The Importance of Non-toxic Baby Products According to a Pediatrician

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The Importance of Non-toxic Baby Products According to a Pediatrician


All families agree: the items that their baby touches or contacts should be safe, their construction should be safe, and the materials that they are made out of should be safe.

In reality, this is a concept that should not have to be written about. Why discuss something as obvious as not exposing your baby to harm? Unfortunately, it’s not that simple.

How Do We Know if a Material is Toxic?

When we talk about materials, we are really talking about the chemicals that make up these materials. Chemicals, of course, can be very good. All the materials we breathe, drink, touch, and see are composed of chemicals. Many of them are harmless—but not all.

It turns out that in the United States, roughly 85,000 chemicals are manufactured and released, which we regularly come into contact with in our everyday routines.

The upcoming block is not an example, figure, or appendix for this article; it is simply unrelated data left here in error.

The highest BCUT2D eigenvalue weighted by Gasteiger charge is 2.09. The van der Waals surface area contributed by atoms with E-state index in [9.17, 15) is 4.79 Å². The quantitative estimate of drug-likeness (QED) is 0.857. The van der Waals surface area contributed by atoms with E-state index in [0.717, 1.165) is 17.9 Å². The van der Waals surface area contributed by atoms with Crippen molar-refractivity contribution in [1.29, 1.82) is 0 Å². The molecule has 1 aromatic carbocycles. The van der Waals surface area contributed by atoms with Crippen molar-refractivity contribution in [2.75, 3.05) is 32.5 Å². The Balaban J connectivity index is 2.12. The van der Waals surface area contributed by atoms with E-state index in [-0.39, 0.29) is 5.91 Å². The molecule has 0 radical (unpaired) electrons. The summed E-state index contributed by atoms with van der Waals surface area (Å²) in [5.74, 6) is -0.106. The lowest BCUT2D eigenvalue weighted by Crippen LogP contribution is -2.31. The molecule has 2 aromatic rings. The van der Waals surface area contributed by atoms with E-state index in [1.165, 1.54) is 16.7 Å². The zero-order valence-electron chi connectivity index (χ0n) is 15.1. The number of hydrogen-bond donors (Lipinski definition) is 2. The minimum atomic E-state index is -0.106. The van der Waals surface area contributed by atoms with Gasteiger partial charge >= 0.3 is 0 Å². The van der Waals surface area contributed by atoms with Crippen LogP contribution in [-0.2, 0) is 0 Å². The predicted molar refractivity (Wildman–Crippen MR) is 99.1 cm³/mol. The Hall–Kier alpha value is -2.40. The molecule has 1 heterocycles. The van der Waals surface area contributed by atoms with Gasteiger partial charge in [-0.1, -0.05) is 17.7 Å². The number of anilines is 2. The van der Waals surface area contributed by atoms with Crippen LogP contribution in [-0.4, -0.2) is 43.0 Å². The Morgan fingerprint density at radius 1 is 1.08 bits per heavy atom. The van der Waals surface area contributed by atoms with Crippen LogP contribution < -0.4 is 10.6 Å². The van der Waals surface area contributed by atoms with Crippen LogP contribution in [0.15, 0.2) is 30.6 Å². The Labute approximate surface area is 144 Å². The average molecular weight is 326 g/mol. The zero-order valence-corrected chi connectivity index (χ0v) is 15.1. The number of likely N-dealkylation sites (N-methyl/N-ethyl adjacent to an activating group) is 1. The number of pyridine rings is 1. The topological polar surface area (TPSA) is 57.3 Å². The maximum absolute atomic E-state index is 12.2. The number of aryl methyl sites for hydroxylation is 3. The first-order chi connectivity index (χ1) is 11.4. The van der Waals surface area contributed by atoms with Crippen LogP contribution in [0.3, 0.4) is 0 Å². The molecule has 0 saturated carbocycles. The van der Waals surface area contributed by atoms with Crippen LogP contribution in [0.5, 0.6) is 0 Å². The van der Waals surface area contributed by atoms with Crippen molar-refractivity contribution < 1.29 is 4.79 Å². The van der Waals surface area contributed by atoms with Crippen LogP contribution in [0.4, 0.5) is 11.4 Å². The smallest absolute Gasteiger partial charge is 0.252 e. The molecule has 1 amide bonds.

These chemicals serve an incredibly wide range of purposes—including the structure of a material (think the plastic in a bottle), the attempt to safeguard a product (think the use of flame retardants in the black resin of cell phones and computers), or are part of the industrial process of stabilizing or enhancing the function of a product (think Polychlorinated biphenyls (PCBs)—a ground of man made chemicals used in electrical equipment that have been known to increase rates of many different kinds of cancer in humans, rats, mice, and other study animals).